Figure: Reclaiming “Feminine”

Figure has evolved to be one of the most popular divisions in recent years, encompassing the majority of female athletes at any bodybuilding show. This category invites those who wish to achieve a muscular physique without sacrificing any femininity.

Here, judges look for symmetry and lean muscle mass, yet also take into consideration aspects such as make-up, hairstyle, posing and overall presentation. Shoulders, back, quads and glutes are accentuated, offering that highly desirable “x” type of shape (developed shoulders and upper back, small waist and feminine glutes). Judges also wish to see visible muscle separation but not the visible striations sought after by bodybuilders.

The mandatory T-walk, in 4” heels, consists of moving across the stage, pausing to strike poses which are powerful while still retaining the appearance of a female. Women who enjoy serious lifting but wish to remain slim yet athletic will fare well in the Figure category. Body fat typically reaches 8%-12% by the day of the competition. While dedication to a clean diet and extra cardio sessions is also required here, the desired end result is a somewhat “softer” appearance than that upon which bodybuilders are judged.

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Bikini Diva: The Beach Babe

The Bikini Diva division is fairly new, offering a unique opportunity for those who wish to present a toned, healthy beach body, and not necessarily engage in year-round heavy resistance training. Here the judges are not looking for overt muscle mass, but rather an overall sexy and feminine body, ranging in body fat from 10-14%.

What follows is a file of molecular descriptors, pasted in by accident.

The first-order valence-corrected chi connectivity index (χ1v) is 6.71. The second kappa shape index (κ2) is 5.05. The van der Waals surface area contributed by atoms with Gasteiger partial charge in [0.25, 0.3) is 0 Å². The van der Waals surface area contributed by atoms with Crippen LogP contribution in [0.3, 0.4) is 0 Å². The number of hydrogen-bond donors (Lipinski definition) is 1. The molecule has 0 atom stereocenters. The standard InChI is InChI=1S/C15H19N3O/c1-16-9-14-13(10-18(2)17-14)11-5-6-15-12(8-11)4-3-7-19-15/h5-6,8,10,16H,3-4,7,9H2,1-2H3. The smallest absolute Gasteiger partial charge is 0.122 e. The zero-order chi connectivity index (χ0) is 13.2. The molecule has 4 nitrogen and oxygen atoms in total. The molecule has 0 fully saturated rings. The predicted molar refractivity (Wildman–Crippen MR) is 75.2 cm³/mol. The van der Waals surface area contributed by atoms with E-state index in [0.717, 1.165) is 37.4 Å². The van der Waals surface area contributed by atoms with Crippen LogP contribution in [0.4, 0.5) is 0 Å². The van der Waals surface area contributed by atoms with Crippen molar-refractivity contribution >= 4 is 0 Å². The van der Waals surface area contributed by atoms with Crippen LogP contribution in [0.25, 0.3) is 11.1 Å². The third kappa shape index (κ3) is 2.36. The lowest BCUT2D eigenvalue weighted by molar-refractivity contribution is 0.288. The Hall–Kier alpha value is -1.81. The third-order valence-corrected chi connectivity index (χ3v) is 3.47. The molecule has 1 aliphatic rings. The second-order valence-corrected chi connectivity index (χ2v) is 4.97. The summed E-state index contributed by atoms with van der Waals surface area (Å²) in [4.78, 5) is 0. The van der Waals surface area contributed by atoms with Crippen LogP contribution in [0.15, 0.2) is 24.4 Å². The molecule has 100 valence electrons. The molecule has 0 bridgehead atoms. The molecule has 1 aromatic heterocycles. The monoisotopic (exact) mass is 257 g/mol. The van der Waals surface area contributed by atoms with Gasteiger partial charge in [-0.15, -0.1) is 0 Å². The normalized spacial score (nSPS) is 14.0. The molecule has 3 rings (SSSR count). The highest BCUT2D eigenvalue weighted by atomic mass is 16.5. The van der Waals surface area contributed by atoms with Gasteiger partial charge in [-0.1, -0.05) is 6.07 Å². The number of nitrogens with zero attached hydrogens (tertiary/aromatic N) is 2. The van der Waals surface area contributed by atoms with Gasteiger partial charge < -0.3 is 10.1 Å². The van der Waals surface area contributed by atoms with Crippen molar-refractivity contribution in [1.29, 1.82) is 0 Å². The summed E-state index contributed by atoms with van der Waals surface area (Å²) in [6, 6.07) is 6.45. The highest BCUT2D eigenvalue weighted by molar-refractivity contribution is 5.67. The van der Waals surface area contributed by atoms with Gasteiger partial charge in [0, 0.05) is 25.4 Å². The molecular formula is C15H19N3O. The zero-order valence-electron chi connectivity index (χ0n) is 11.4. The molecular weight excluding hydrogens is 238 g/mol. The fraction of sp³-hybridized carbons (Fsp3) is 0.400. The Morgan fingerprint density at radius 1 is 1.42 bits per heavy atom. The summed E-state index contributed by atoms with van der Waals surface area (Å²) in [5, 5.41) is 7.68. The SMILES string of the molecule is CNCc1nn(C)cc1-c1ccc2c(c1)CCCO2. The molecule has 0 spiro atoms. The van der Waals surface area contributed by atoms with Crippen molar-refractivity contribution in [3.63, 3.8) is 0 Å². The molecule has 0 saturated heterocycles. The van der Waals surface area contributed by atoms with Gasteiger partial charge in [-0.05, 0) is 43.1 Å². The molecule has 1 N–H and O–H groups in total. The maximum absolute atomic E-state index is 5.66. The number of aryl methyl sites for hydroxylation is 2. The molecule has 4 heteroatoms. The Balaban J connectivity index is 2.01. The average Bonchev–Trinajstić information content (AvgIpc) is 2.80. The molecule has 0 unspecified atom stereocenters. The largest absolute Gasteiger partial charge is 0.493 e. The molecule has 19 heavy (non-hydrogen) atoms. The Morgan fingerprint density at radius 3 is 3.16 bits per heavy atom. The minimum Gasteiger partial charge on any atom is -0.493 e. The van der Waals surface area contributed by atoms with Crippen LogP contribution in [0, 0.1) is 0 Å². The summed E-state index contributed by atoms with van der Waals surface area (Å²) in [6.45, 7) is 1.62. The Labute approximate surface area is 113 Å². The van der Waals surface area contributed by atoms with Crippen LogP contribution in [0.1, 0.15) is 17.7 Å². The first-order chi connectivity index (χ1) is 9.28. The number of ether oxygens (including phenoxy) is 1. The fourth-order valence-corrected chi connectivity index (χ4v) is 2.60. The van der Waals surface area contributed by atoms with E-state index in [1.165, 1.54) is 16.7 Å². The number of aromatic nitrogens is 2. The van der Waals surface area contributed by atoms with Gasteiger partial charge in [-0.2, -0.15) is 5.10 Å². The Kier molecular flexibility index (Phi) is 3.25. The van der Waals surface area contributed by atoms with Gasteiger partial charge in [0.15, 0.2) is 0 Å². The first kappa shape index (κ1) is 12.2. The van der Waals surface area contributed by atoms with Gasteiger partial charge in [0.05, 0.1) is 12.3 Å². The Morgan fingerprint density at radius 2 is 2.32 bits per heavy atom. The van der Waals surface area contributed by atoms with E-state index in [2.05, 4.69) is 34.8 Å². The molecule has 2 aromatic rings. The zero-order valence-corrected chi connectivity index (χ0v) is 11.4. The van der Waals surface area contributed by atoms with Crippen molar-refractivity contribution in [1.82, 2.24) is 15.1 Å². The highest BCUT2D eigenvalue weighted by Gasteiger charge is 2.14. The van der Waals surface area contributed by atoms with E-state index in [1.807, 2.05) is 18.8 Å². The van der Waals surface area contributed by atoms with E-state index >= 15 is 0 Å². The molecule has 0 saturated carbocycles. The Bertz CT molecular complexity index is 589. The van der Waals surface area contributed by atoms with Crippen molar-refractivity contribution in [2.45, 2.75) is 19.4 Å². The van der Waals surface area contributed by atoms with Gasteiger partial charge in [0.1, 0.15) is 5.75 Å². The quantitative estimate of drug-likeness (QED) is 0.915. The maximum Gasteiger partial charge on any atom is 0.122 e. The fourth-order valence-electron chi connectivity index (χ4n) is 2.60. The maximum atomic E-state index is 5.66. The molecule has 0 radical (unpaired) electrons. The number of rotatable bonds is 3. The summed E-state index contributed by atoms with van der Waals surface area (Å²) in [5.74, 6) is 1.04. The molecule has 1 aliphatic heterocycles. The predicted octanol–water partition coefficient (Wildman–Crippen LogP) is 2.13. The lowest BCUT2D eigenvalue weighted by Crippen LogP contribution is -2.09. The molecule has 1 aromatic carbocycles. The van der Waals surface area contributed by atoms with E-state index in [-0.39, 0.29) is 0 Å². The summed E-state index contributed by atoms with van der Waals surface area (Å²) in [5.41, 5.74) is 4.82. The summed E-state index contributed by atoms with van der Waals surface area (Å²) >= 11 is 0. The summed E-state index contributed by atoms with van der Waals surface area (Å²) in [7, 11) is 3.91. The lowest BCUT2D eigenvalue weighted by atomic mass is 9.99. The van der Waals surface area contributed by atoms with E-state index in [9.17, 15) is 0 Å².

This division has been gaining in popularity, perhaps because it does not require as many of the stringent aspects as Bodybuilding, Figure, and Fitness. A healthy, lean diet combined with a no-nonsense approach to regular exercise will yield a stage-worthy Bikini Diva body that is “healthy, athletic, and fit”.

Stage Attire

The choice of posing suit designs is another aspect in which women have the upper hand in terms of selection and creativity. While the Bodybuilding division requires solid, decoration-free suits at pre-judging, the other categories encourage flair and “bling”.

Crystals, jewels, colors and fabrics can be chosen to compliment skin tone, while the cut of the suit itself (full coverage or more daring) can be chosen to accentuate glutes, leg length, or bust size. In the name of full disclosure, these suits can become quite costly…the more highly decorated the posing suit, the more expensive. In terms of self-expression, however, a magnificent presentation is well worth the investment.


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The Role of the Trainer

Enlisting the help of a well-trained competition coach proves extremely valuable when selecting the proper division in which to compete. As a whole, women often struggle to accurately view their own bodies; a trusted, seasoned personal trainer can more appropriately evaluate a body type and suggest the perfect category for each client.

Asking a few key questions of your clients helps when trying to select an appropriate women’s bodybuilding competition category. Consider the following:

What Is Her Body Type?